So, to the family doctor we go. A referral was made to Neurology and an MRI scan was undertaken. The MRI was clear, noting only minor abnormalities. Counselling was recommended.  That medical evaluation wasn’t well received. I guess I was hoping to understand the physiology of what was going on with my body because I had engaged the services of a neurologist.  A second referral was made to Neurology, and as a result of a telephone consult, a possible diagnosis of frontal lobe dementia was offered. Given the symptom cluster, that was frightening, but understandable.  A PET scan was undertaken and four months later I was told the PET scan was clear. That was long-awaited great news, but I remained no clearer as to what was going on physiologically.

The follow up neurological consult suggested it was more likely to be an issue in ‘software’. Unfortunately, I don’t know a lot about computers so the analogy was lost on me. Reference was also made to the value of seeing a clinical psychologist. I found I could better understand my family doctor’s reasoning, perhaps helped by the fact that we have known each other longer than for 20 minutes. He referred specifically to Functional Neurological Disorder and provided me with an academic article on the topic.  He validated my symptoms and acknowledged that doctors sometimes just don’t know the answer but the symptoms are real. I accept that. I am concerned, though, in the absence of not knowing the answer, the fallback position may be a psychological diagnosis – whether that is stated directly, or implied. The harm of that sort of encounter can be processed in another forum. My doctor was supportive of me exploring other approaches to understand and address the physiological changes I was experiencing.

Ten months on, with dementia recently taken off the table but with no known cause for these symptoms, how am I making sense of my situation? Well, it is a work in progress, that’s for sure.

My first priority is to try not to doubt my own experience or think of my symptoms as being in my head, made up or purely stress. The best analogy I can think of, that relates to nerve malfunction causing my brain not to work as it should, is around the light on my back porch:

The light on the back porch used to work perfectly adequately. Now, though, this light works sometimes and at other times it doesn’t. Sometimes it just flickers. I don’t know why it intermittently doesn’t work, or why it flickers. The light isn’t broken, but it isn’t working properly, either. My other lights work fine. What I have to remember is that I am not imagining that the back porch light isn’t functioning as it should, and I am not imagining that aspects of my brain aren’t functioning as they should, either.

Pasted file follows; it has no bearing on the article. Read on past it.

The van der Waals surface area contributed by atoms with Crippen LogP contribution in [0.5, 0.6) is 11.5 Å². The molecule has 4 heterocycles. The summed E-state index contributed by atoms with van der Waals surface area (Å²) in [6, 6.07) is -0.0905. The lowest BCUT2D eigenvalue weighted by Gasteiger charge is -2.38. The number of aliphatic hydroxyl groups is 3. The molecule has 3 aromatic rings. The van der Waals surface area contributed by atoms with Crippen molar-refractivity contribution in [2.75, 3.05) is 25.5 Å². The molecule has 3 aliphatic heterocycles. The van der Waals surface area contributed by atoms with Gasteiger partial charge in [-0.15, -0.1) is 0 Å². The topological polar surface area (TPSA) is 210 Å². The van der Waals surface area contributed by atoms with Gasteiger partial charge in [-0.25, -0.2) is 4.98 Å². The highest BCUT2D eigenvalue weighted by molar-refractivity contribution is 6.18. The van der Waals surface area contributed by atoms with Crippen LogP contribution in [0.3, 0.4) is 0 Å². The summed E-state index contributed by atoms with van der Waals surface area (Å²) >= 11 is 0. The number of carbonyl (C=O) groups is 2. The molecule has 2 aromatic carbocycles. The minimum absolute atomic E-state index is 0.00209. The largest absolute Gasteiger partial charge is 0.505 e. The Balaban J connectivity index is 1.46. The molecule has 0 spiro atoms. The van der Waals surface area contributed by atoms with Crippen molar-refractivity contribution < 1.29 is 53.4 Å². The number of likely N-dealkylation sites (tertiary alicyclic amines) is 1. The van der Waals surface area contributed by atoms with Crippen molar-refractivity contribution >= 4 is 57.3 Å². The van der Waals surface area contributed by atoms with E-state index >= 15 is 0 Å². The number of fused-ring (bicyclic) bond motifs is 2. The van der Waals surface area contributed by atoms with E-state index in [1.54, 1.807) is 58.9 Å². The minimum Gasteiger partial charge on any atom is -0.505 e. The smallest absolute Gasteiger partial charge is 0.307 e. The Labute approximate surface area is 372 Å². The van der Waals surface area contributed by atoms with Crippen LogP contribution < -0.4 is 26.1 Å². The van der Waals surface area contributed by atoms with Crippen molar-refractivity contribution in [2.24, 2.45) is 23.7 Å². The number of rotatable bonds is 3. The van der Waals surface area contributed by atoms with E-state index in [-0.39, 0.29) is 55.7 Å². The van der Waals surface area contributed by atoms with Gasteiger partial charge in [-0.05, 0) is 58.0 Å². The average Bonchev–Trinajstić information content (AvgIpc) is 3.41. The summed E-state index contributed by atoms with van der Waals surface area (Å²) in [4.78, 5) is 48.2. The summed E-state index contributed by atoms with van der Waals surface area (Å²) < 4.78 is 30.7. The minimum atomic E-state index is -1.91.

Second and subsequent priorities include: Exploring a different approach to illness-health-wellness.  Traditional Chinese Medicine and acupuncture is interesting to me; a new frame for understanding the interconnectedness of various body organs and emotions, including the nervous system.  

Despite being informed that the blood pressure medication I went on 10 months ago shouldn’t cause my symptoms, which may very well be true, I have asked to try a different medication.

I am also going to make the most of each day, learning what works for me and what doesn’t. I need to do things that feed my soul. I am going to try and remember, as maddening as these symptoms are, and as mad as they clearly sound, and as mad as they be framed; my insights still seem to be okay.

And I will support research and read widely to try and understand the science behind unexplained neurological symptoms. I will also listen carefully to the stories of people, noting how many have been told, or treated like, their unexplained symptoms are ‘just psychological’.

I am also going to remember history, the wondering womb-hysteria narrative. As with other issues, sometimes terminology has been modernized, but the underlying ideology and practice has not been quite put to bed. It is important to distinguish between folk tales and scientific evidence.

Finally, a shout out to my dear, loving and patient friends and family. Thank you so much for your support; also, a shout out to the medical experts who wish to research the physiological aspects of unexplained neurological symptoms. It’s appreciated.